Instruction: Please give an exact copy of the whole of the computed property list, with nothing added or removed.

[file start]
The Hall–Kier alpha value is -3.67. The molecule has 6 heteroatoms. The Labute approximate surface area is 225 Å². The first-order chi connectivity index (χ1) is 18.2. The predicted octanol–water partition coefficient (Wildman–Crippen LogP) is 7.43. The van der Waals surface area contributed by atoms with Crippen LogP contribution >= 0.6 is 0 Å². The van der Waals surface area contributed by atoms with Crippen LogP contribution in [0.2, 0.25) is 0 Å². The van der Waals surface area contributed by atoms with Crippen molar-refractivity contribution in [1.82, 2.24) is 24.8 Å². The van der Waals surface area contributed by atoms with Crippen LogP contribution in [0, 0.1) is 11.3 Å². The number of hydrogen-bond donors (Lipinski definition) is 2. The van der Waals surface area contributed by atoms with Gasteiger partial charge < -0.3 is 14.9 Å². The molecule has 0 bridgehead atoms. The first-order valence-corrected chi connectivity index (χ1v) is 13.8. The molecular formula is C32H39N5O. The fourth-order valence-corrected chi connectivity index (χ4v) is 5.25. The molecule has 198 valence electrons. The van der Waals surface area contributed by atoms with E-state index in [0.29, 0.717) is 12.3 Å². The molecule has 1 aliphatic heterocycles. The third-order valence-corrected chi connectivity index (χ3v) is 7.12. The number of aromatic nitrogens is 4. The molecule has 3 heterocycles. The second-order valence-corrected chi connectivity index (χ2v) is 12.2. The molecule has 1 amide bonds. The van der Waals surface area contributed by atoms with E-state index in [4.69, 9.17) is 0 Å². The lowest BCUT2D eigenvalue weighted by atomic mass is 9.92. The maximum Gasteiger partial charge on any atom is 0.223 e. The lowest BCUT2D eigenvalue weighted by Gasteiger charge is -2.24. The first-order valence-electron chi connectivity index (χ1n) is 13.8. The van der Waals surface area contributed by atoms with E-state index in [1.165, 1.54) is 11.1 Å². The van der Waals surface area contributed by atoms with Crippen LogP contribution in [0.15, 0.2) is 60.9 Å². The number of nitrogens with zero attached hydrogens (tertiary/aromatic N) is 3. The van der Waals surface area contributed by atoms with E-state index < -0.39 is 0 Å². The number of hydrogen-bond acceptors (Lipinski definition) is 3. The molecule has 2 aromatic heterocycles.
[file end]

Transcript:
The Hall–Kier alpha value is -3.67. The molecule has 6 heteroatoms. The Labute approximate surface area is 225 Å². The first-order chi connectivity index (χ1) is 18.2. The predicted octanol–water partition coefficient (Wildman–Crippen LogP) is 7.43. The van der Waals surface area contributed by atoms with Crippen LogP contribution >= 0.6 is 0 Å². The van der Waals surface area contributed by atoms with Crippen LogP contribution in [0.2, 0.25) is 0 Å². The van der Waals surface area contributed by atoms with Crippen molar-refractivity contribution in [1.82, 2.24) is 24.8 Å². The van der Waals surface area contributed by atoms with Crippen LogP contribution in [0, 0.1) is 11.3 Å². The number of hydrogen-bond donors (Lipinski definition) is 2. The van der Waals surface area contributed by atoms with Gasteiger partial charge < -0.3 is 14.9 Å². The molecule has 0 bridgehead atoms. The first-order valence-corrected chi connectivity index (χ1v) is 13.8. The molecular formula is C32H39N5O. The fourth-order valence-corrected chi connectivity index (χ4v) is 5.25. The molecule has 198 valence electrons. The van der Waals surface area contributed by atoms with E-state index in [0.29, 0.717) is 12.3 Å². The molecule has 1 aliphatic heterocycles. The third-order valence-corrected chi connectivity index (χ3v) is 7.12. The number of aromatic nitrogens is 4. The molecule has 3 heterocycles. The second-order valence-corrected chi connectivity index (χ2v) is 12.2. The molecule has 1 amide bonds. The van der Waals surface area contributed by atoms with E-state index in [4.69, 9.17) is 0 Å². The lowest BCUT2D eigenvalue weighted by atomic mass is 9.92. The maximum Gasteiger partial charge on any atom is 0.223 e. The lowest BCUT2D eigenvalue weighted by Gasteiger charge is -2.24. The first-order valence-electron chi connectivity index (χ1n) is 13.8. The van der Waals surface area contributed by atoms with E-state index in [1.165, 1.54) is 11.1 Å². The van der Waals surface area contributed by atoms with Crippen LogP contribution in [0.15, 0.2) is 60.9 Å². The number of nitrogens with zero attached hydrogens (tertiary/aromatic N) is 3. The van der Waals surface area contributed by atoms with E-state index < -0.39 is 0 Å². The number of hydrogen-bond acceptors (Lipinski definition) is 3. The molecule has 2 aromatic heterocycles.